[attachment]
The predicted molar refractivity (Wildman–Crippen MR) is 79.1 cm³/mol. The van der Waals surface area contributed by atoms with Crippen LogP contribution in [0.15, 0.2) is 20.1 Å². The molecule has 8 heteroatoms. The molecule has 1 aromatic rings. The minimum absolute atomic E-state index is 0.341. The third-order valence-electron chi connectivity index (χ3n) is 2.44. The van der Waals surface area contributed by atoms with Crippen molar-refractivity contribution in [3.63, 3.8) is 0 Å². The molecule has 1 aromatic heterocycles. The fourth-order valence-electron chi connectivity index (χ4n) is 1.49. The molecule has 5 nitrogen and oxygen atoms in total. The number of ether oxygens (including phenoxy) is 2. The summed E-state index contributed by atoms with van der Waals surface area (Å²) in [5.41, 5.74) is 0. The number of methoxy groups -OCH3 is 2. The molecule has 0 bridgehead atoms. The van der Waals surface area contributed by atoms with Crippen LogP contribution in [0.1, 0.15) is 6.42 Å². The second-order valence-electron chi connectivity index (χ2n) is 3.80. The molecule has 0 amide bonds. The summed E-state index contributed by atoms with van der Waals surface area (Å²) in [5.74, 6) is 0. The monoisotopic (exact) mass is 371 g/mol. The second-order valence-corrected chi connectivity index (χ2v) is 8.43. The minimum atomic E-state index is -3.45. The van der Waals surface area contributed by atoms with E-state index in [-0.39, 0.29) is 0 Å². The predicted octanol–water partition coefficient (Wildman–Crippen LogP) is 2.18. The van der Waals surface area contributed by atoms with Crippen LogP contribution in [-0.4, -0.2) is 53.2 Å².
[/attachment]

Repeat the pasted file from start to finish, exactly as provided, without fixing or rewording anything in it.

The predicted molar refractivity (Wildman–Crippen MR) is 79.1 cm³/mol. The van der Waals surface area contributed by atoms with Crippen LogP contribution in [0.15, 0.2) is 20.1 Å². The molecule has 8 heteroatoms. The molecule has 1 aromatic rings. The minimum absolute atomic E-state index is 0.341. The third-order valence-electron chi connectivity index (χ3n) is 2.44. The van der Waals surface area contributed by atoms with Crippen molar-refractivity contribution in [3.63, 3.8) is 0 Å². The molecule has 1 aromatic heterocycles. The fourth-order valence-electron chi connectivity index (χ4n) is 1.49. The molecule has 5 nitrogen and oxygen atoms in total. The number of ether oxygens (including phenoxy) is 2. The summed E-state index contributed by atoms with van der Waals surface area (Å²) in [5.41, 5.74) is 0. The number of methoxy groups -OCH3 is 2. The molecule has 0 bridgehead atoms. The van der Waals surface area contributed by atoms with Crippen LogP contribution in [0.1, 0.15) is 6.42 Å². The second-order valence-electron chi connectivity index (χ2n) is 3.80. The molecule has 0 amide bonds. The summed E-state index contributed by atoms with van der Waals surface area (Å²) in [5.74, 6) is 0. The monoisotopic (exact) mass is 371 g/mol. The second-order valence-corrected chi connectivity index (χ2v) is 8.43. The minimum atomic E-state index is -3.45. The van der Waals surface area contributed by atoms with E-state index in [-0.39, 0.29) is 0 Å². The predicted octanol–water partition coefficient (Wildman–Crippen LogP) is 2.18. The van der Waals surface area contributed by atoms with Crippen LogP contribution in [-0.4, -0.2) is 53.2 Å².